Skating force at 45rpm


Recently got Brahm's piano concerto at 45rpm. I noticed that I needed to increase antiskate setting ( over my usual 33rpm setting )to maintain a even soundfield.

Is skating force higher on higher rpm?

I would prefer to stay out of arguing whether antiskate is setting is necessary.

THank you.
Convert?fit=crop&h=128&policy=eyjlehbpcnkioje0ota1ndk5mjqsimnhbgwiolsicmvhzcisimnvbnzlcnqixx0%3d&rotate=exif&signature=4b16fe54fae611b0f504e4684fb5f498b37fd3206153bce83bdfc120e6a8a217&w=128glai
Not sure how that would affect the antiskating to much. I use very little antiskating on am SME V arm with the Benz LP-S. No problems using either speed on my setup.

Ciao,
Audioquest4life
Magnepan Unitrac I and Denon 103D(very low effective mass and high compliance). No problems here either, and I pay a great deal of attention to sound stage/imaging. It could be that your arm is more resistant to lateral displacement, than your cartridge's compliance, at the higher speed. Does your cantilever skew to the inside at all, at 45rpm?
Best way to test your theory is to play other 45's in your stash and see if they also like more AS. My bet is that this is one LP you have found that likes a bit more AS, and it just happens to be a 45.
At those speeds and deeper cuts, anti-skate keeps the stylus and arm in check, otherwise its digging into the record not seeking out the best groove information. Also the record at that speed could be off center enough to effect the sound...try some other discs. Would recomend Reference Recordings Symphony Fantastique by Berlioz.
.

The linear groove velocity of a 12 inch LP is about 2 1/2 time faster at the beginning of the side than at the end. If the anti skate was that dependent on speed you would need to slowly change it as the record plays.

A 33 1/3 LP at the beginning of the side has about the same linear groove velocity of a 12 inch 45 LP an inch in from the beginning. If you hear this effect because of antiskating in the middle of the 45 you should also hear it at the beginning of the 33.

I think something else is going on.

.
Glai,

Your experience makes sense, both in theory and from my own.

RIDING ON A BEAM OF SOUND
From the stylus's POV, a higher groove velocity is no different than an increase in transient velocity. If we sit inside the stylus and look outward, we cannot tell whether any particular curve we're being asked to negotiate is a gradual curve moving past us at high speed or a sharp curve moving past us at low speed. The relative effect on us is the same: we're being displaced a certain distance over a certain time span.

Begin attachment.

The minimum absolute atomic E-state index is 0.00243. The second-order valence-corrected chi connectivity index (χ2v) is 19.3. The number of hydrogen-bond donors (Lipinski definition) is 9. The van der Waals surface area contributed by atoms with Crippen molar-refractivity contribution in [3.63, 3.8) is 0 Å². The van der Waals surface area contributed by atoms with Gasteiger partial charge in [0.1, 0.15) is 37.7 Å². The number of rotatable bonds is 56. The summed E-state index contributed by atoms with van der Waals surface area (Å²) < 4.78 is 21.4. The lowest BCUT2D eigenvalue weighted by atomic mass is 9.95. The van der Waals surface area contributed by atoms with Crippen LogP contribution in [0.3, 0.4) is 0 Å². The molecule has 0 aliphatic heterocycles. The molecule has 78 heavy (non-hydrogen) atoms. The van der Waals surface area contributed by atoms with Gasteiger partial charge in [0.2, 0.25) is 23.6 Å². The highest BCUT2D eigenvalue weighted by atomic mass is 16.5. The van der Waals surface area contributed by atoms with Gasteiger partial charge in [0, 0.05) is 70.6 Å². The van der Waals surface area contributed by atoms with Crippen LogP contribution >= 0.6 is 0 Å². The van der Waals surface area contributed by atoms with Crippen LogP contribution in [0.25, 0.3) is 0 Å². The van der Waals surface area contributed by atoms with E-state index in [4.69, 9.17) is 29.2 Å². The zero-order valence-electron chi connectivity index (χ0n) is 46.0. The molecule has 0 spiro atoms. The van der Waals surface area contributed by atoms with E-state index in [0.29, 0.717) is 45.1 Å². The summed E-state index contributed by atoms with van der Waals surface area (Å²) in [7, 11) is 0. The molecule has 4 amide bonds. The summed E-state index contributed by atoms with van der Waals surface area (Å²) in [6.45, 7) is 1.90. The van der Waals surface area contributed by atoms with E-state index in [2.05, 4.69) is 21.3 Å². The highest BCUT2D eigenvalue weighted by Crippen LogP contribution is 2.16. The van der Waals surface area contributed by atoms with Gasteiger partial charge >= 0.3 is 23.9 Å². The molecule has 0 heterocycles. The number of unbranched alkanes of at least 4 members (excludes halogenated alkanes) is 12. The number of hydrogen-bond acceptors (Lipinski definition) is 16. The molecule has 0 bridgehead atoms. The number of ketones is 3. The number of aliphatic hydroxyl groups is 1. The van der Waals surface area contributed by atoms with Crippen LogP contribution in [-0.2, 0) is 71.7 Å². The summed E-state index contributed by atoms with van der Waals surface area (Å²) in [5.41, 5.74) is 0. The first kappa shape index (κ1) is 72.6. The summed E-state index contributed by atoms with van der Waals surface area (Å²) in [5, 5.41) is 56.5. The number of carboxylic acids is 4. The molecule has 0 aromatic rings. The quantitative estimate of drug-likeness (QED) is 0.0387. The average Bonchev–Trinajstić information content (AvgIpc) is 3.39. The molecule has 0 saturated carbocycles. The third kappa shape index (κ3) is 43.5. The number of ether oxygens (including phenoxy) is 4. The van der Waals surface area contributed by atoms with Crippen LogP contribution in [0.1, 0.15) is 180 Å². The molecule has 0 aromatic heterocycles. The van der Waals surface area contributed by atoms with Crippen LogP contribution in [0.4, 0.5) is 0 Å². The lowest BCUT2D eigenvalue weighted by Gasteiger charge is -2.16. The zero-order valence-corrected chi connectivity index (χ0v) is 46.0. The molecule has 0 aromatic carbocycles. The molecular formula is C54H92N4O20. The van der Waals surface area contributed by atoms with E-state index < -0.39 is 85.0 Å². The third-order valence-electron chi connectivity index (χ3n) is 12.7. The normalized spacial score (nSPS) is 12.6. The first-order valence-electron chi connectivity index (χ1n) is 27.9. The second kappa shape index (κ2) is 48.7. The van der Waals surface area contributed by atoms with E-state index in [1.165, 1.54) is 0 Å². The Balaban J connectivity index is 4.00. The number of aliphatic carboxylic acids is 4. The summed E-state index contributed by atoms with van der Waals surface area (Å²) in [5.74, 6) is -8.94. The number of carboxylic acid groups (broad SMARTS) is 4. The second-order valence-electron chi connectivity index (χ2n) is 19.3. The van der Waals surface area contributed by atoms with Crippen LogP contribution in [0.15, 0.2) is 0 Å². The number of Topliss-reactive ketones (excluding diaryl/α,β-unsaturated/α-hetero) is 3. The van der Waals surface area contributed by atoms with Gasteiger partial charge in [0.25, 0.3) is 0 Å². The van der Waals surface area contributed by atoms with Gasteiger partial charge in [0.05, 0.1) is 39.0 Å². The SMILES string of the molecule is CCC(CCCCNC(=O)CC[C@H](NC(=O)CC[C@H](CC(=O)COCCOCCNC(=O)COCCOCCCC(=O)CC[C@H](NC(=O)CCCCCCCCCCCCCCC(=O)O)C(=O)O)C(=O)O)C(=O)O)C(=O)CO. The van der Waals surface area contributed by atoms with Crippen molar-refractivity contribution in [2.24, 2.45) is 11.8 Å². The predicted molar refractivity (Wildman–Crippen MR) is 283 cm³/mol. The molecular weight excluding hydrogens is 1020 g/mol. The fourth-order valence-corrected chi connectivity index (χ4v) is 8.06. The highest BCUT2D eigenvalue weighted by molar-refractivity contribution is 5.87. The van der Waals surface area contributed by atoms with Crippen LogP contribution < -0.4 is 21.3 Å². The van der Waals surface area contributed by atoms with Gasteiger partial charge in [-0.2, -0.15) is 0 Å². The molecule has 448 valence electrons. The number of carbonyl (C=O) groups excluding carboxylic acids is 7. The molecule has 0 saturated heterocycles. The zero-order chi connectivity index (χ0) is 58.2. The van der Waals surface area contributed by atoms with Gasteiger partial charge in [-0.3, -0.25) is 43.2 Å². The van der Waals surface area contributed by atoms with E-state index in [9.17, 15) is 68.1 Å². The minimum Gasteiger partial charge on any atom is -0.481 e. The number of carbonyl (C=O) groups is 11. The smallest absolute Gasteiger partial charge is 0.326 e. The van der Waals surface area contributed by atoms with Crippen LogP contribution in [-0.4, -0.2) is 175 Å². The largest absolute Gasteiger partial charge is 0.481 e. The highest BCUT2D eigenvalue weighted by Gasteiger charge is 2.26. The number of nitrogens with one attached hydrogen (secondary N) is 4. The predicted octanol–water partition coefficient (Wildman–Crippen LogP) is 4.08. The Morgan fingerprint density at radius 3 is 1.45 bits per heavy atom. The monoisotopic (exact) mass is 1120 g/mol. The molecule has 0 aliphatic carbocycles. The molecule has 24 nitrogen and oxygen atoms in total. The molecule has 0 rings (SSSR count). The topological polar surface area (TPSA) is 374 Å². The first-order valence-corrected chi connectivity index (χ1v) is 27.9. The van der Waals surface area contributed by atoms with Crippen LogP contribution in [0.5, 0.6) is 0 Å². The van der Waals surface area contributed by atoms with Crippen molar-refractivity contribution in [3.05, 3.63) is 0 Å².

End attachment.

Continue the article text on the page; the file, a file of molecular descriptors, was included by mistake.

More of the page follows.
A fast transient is harder for our stylus to track accurately than a slow transient. By analogy, consider a car moving over a bumpy road. A car moving at 45 mph will be more likely to lose adhesion than one moving at 33mph.

To the extent any lateral bias ("skating force") exists, our stylus will require more anti-bias ("anti-skating") to track fast transients accurately compared to slow transients. Therefore, higher groove velocities will tend to require higher anti-skating compensation.

EXPERIENCE
Before my own cartridges relax enough to let me use zero A/S on all records, they go through a phase where I need TINY but VARYING amounts of A/S to track a FEW challenging passages. During this phase, the precise amount of A/S needed varies by LP and even by individual track. (In theory, it actually varies by individual transient.) The last passages to need a trace of A/S are very dynamic transients moving at 45rpm.

NOTE
The above is true independent of whether or not a higher groove velocity increases skating force, which is a matter of debate between theoretical types.
The linear groove velocity of a 12 inch LP is about 2 1/2 time faster at the beginning of the side than at the end. If the anti skate was that dependent on speed you would need to slowly change it as the record plays.
Quite correct, and your conclusion from that fact is consistent with my experience. Several fine tonearms, including mine, vary the amount of A/S they apply depending on the position of the arm relative to the record center.